What Is Growth Anyway?  

An often-heard argument from growth economists is that supply-side reforms and increased capital expenditure are the only ways to address poverty through multiplier effect. Most of them only look at GDP as an indicator of growth which has often been challenged by welfare economists.  

Welfare economists, on their part, have pointed out that GDP growth does not necessarily entail poverty reduction.   

India’s GDP growth is heavily concentrated in favour of the rich and large corporations and when GDP grows, 90 per cent of it is accruing to the top 10 per cent population, says development economist Jayati Ghosh.  

“In that, too, there are regional variations, particularly marked in terms of southern states versus the rest of India. For instance, Kerala and Tamil Nadu. Kerala begins with good human development indicators and continues to improve them. Tamil Nadu has shown a remarkable improvement. Even Telangana has done well,” Ghosh explains.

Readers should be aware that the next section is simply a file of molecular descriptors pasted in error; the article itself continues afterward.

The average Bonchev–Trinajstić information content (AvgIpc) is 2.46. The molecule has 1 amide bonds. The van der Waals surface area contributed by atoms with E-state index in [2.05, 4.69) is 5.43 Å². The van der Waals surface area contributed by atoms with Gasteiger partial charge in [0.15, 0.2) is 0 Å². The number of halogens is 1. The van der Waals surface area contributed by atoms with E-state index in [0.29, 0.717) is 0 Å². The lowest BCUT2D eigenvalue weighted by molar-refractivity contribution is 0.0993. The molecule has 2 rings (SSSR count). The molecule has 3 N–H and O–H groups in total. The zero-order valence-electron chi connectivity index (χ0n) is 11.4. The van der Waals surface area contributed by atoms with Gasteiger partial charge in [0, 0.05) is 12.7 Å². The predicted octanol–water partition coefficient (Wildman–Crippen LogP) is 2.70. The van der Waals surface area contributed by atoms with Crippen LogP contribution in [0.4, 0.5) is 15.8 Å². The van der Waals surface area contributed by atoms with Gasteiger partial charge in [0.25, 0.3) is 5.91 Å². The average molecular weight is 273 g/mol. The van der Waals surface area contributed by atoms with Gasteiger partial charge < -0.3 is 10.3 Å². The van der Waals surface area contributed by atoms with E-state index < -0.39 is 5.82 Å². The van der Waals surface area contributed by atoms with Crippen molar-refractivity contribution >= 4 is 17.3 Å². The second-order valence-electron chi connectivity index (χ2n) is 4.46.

The pandemic taught us that in addition to the broader human development indicators that we look at, like food security and life expectancy, it is important to look also at vulnerability and resilience, she says, adding that while talking of states’ economic performance, it is essential to look at how far each state has succeeded in reducing the vulnerability of their people.   

“In terms of that (reducing vulnerabilities), the states that have been singled out, have performed much better. West Bengal is more complicated but it has performed better in terms of providing just social protection during the pandemic. So, if we are talking about performance of states in terms of what they delivered to people, these states performed better,” says Ghosh.   

The Covid-19 pandemic exposed the limits of India’s health infrastructure and brought the country, especially its poor, to its knees. While numbers drive in foreign investment and big projects, they may not provide either a holistic or an inclusive perspective to reality. The answer to what growth means in the truest sense of the term remains fairly elusive.